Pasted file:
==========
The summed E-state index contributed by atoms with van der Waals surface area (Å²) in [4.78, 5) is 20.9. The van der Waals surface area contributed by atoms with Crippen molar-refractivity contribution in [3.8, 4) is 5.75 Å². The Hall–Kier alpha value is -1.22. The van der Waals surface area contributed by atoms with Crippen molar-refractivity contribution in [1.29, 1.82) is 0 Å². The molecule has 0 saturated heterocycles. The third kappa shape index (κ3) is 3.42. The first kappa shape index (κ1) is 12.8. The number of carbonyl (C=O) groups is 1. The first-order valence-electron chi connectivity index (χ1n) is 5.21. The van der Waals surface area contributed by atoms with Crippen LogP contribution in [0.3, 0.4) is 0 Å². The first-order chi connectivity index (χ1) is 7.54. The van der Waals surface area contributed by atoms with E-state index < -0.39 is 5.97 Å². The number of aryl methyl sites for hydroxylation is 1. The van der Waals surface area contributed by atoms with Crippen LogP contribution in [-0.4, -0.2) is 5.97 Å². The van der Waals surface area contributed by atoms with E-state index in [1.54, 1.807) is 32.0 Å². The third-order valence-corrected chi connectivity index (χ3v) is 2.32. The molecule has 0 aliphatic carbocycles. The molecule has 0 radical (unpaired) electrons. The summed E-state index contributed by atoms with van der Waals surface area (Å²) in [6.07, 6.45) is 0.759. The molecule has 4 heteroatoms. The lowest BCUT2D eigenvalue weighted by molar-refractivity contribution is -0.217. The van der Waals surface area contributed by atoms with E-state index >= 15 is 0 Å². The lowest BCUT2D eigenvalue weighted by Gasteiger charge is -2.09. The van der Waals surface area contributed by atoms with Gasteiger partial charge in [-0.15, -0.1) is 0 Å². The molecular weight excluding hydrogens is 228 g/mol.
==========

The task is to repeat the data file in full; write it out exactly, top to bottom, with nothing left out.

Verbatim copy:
The summed E-state index contributed by atoms with van der Waals surface area (Å²) in [4.78, 5) is 20.9. The van der Waals surface area contributed by atoms with Crippen molar-refractivity contribution in [3.8, 4) is 5.75 Å². The Hall–Kier alpha value is -1.22. The van der Waals surface area contributed by atoms with Crippen molar-refractivity contribution in [1.29, 1.82) is 0 Å². The molecule has 0 saturated heterocycles. The third kappa shape index (κ3) is 3.42. The first kappa shape index (κ1) is 12.8. The number of carbonyl (C=O) groups is 1. The first-order valence-electron chi connectivity index (χ1n) is 5.21. The van der Waals surface area contributed by atoms with Crippen LogP contribution in [0.3, 0.4) is 0 Å². The first-order chi connectivity index (χ1) is 7.54. The van der Waals surface area contributed by atoms with E-state index < -0.39 is 5.97 Å². The number of aryl methyl sites for hydroxylation is 1. The van der Waals surface area contributed by atoms with Crippen LogP contribution in [-0.4, -0.2) is 5.97 Å². The van der Waals surface area contributed by atoms with E-state index in [1.54, 1.807) is 32.0 Å². The third-order valence-corrected chi connectivity index (χ3v) is 2.32. The molecule has 0 aliphatic carbocycles. The molecule has 0 radical (unpaired) electrons. The summed E-state index contributed by atoms with van der Waals surface area (Å²) in [6.07, 6.45) is 0.759. The molecule has 4 heteroatoms. The lowest BCUT2D eigenvalue weighted by molar-refractivity contribution is -0.217. The van der Waals surface area contributed by atoms with E-state index >= 15 is 0 Å². The lowest BCUT2D eigenvalue weighted by Gasteiger charge is -2.09. The van der Waals surface area contributed by atoms with Gasteiger partial charge in [-0.15, -0.1) is 0 Å². The molecular weight excluding hydrogens is 228 g/mol.